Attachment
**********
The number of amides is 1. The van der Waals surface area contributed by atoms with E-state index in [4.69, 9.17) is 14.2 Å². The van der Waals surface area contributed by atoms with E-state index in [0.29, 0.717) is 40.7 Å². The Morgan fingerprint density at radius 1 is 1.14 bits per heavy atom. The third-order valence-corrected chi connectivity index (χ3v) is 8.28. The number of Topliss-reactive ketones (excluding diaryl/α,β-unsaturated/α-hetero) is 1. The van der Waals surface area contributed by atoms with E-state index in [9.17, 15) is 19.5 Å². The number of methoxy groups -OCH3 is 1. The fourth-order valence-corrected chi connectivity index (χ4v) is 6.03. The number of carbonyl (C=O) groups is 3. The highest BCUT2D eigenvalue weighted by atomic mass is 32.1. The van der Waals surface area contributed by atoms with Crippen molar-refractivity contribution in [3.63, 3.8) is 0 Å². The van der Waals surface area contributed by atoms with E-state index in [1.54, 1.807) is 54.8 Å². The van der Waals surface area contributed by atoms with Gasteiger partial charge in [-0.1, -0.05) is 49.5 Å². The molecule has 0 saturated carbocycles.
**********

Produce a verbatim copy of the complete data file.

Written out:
The number of amides is 1. The van der Waals surface area contributed by atoms with E-state index in [4.69, 9.17) is 14.2 Å². The van der Waals surface area contributed by atoms with E-state index in [0.29, 0.717) is 40.7 Å². The Morgan fingerprint density at radius 1 is 1.14 bits per heavy atom. The third-order valence-corrected chi connectivity index (χ3v) is 8.28. The number of Topliss-reactive ketones (excluding diaryl/α,β-unsaturated/α-hetero) is 1. The van der Waals surface area contributed by atoms with E-state index in [9.17, 15) is 19.5 Å². The number of methoxy groups -OCH3 is 1. The fourth-order valence-corrected chi connectivity index (χ4v) is 6.03. The number of carbonyl (C=O) groups is 3. The highest BCUT2D eigenvalue weighted by atomic mass is 32.1. The van der Waals surface area contributed by atoms with Crippen molar-refractivity contribution in [3.63, 3.8) is 0 Å². The van der Waals surface area contributed by atoms with E-state index in [1.54, 1.807) is 54.8 Å². The van der Waals surface area contributed by atoms with Gasteiger partial charge in [-0.1, -0.05) is 49.5 Å². The molecule has 0 saturated carbocycles.